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How to make a gap year constructive and valuable

Florence Midwood — 18th June 2020

How to make a gap year constructive and valuable

We know in the current climate Covid is causing a chaos of uncertainty among school leavers, but there are no reasons why you should not be able to do something valuable and exciting this year…and do you really want to start your uni life experience from your bedroom?

Here at Culsans, we firmly believe in gap years – if spent correctly. A gap year is ‘constructive use of time between life stages’ NOT getting pissed with your school mates for 6 months on an unadventurous beach in Thailand. Sorry….but let’s be real here.

So how do you make a gap year worthwhile?

We advise splitting your year into 4 sections of 3 months – as a starting point. This gives you 4 good chunks of time to do different things, which combined, should give you a really strong multi-skill base. For example:

Section 1: 

July/Aug/Sept – Party, work experience, online courses

Don’t forget that you have just been studying for the best part of 14 years. Letting your hair down and giving yourself a mental break is really important. Spend time with your mates and appreciate them and then combine this time with some work experience in totally different sectors. This gives you the opportunity to discover other possible career paths and test the water for things you believe you are already interested in. Online courses or cookery courses are other great things to get involved with. It shows you have strong time management and commitment skills while also giving you added qualifications in different areas. Have a look at TEFL or coding courses for a start.  

Section 2: 

Oct/Nov/Dec – Full time paid job

For me, this was one of the best parts of my gap year. I was making money and friends and felt an immediate gain of independence. Making your own money is such a liberating feeling – and you are so much more interested and careful about how you spend it. You have to have a good CV, albeit with not much on at this stage, you can still make it look professional and highlight skills through other life experiences. Hand out CV’s in person if possible, with a smile, and always chase them up with a phone call 2 days later. That means, you have to know who you are giving your CV to! Don’t walk away without the Manager’s full name. A job means you can bring in your own income while also gaining professional experience. It’s a no brainer so get looking. Not sure where to start on this? Get in touch or read our other blog post: ‘How to make money on your gap year.’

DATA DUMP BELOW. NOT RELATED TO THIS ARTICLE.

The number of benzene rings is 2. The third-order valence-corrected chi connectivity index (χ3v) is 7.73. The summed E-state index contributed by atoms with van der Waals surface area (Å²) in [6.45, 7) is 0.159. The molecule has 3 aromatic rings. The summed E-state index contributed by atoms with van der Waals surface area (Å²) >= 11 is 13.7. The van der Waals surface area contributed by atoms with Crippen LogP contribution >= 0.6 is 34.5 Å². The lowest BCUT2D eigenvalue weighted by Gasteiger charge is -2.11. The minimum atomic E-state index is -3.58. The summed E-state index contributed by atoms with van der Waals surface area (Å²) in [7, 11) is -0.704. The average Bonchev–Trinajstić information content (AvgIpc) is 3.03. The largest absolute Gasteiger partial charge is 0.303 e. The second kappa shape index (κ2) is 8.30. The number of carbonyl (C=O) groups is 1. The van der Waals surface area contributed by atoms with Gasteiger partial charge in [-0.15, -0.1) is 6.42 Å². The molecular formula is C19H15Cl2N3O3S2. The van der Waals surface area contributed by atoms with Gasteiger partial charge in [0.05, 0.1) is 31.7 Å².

Section 3: 

Jan/Feb/Mar – Philanthropy or specialist skill development

New year new you. This is the perfect time, having raised some cash, for you to go and better yourself. Be that training to become a ski instructor or a skip on a yacht, volunteering for a charity, helping communities or school children, engaging in conservation based programmes such as Culsans….there any many many options here. The key is to research the project properly. Do you have a natural interest in it and can it help towards what you want to study at uni? Some OCs have gone on to study Geography and Biology and have found their hands-on experience helped project them among their peers. When researching projects, make sure you speak to the company directly and ask the right questions, such as: What is your company mission? What percentage of costs go to local communities? Do you personally host the trip? What qualifications will I get and where are they recognised?  

Section 4: 

April/May/June – Explore the world and develop an enterprise

So far during the course of this year you have partied, tested out various industry environments, developed a number of additional qualifications in new areas, have become a professional, have mastered a new skill completely or been part of a larger philanthropic movement. In short, you have already transformed. Now is the time, with the skills and maturity you have gained so far, to go off and adventure. Find a country you know nothing about, buy the corresponding Lonely Planet book and get planning. And you don’t always have to go a million miles from home. There are a number of amazing opportunities and experiences right here in the UK.

Need more money? It should be way easier this time round. You can either go back to the job you secured beforehand, or you can set up your own personal enterprise. Who knows, you might wish to work in partnership with some of the people and communities you met during your philanthropic months.

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